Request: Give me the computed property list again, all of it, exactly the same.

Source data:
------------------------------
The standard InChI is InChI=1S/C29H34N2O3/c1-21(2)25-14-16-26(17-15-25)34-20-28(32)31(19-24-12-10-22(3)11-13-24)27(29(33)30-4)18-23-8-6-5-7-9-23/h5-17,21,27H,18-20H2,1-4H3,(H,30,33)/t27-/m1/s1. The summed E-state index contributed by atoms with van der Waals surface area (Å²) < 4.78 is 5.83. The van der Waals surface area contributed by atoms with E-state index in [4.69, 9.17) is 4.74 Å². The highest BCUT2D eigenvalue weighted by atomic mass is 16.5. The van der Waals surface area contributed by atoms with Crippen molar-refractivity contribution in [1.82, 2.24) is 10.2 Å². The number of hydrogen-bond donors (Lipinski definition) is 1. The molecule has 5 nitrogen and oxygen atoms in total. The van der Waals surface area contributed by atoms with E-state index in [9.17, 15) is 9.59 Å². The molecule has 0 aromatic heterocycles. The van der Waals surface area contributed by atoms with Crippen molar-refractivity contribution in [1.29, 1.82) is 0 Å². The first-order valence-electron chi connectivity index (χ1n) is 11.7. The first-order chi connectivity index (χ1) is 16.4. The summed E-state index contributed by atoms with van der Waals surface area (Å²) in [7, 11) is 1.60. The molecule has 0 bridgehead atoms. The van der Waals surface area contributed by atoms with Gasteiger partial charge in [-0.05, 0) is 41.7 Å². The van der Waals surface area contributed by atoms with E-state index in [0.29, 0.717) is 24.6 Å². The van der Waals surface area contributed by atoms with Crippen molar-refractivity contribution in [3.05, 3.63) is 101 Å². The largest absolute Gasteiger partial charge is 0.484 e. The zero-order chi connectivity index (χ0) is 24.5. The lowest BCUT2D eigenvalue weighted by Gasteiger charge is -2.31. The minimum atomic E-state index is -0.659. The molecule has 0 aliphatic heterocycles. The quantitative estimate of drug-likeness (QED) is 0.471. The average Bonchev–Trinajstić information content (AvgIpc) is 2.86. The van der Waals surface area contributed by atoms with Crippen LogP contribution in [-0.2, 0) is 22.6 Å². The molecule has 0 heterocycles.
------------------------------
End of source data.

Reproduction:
The standard InChI is InChI=1S/C29H34N2O3/c1-21(2)25-14-16-26(17-15-25)34-20-28(32)31(19-24-12-10-22(3)11-13-24)27(29(33)30-4)18-23-8-6-5-7-9-23/h5-17,21,27H,18-20H2,1-4H3,(H,30,33)/t27-/m1/s1. The summed E-state index contributed by atoms with van der Waals surface area (Å²) < 4.78 is 5.83. The van der Waals surface area contributed by atoms with E-state index in [4.69, 9.17) is 4.74 Å². The highest BCUT2D eigenvalue weighted by atomic mass is 16.5. The van der Waals surface area contributed by atoms with Crippen molar-refractivity contribution in [1.82, 2.24) is 10.2 Å². The number of hydrogen-bond donors (Lipinski definition) is 1. The molecule has 5 nitrogen and oxygen atoms in total. The van der Waals surface area contributed by atoms with E-state index in [9.17, 15) is 9.59 Å². The molecule has 0 aromatic heterocycles. The van der Waals surface area contributed by atoms with Crippen molar-refractivity contribution in [1.29, 1.82) is 0 Å². The first-order valence-electron chi connectivity index (χ1n) is 11.7. The first-order chi connectivity index (χ1) is 16.4. The summed E-state index contributed by atoms with van der Waals surface area (Å²) in [7, 11) is 1.60. The molecule has 0 bridgehead atoms. The van der Waals surface area contributed by atoms with Gasteiger partial charge in [-0.05, 0) is 41.7 Å². The van der Waals surface area contributed by atoms with E-state index in [0.29, 0.717) is 24.6 Å². The van der Waals surface area contributed by atoms with Crippen molar-refractivity contribution in [3.05, 3.63) is 101 Å². The largest absolute Gasteiger partial charge is 0.484 e. The zero-order chi connectivity index (χ0) is 24.5. The lowest BCUT2D eigenvalue weighted by Gasteiger charge is -2.31. The minimum atomic E-state index is -0.659. The molecule has 0 aliphatic heterocycles. The quantitative estimate of drug-likeness (QED) is 0.471. The average Bonchev–Trinajstić information content (AvgIpc) is 2.86. The van der Waals surface area contributed by atoms with Crippen LogP contribution in [-0.2, 0) is 22.6 Å². The molecule has 0 heterocycles.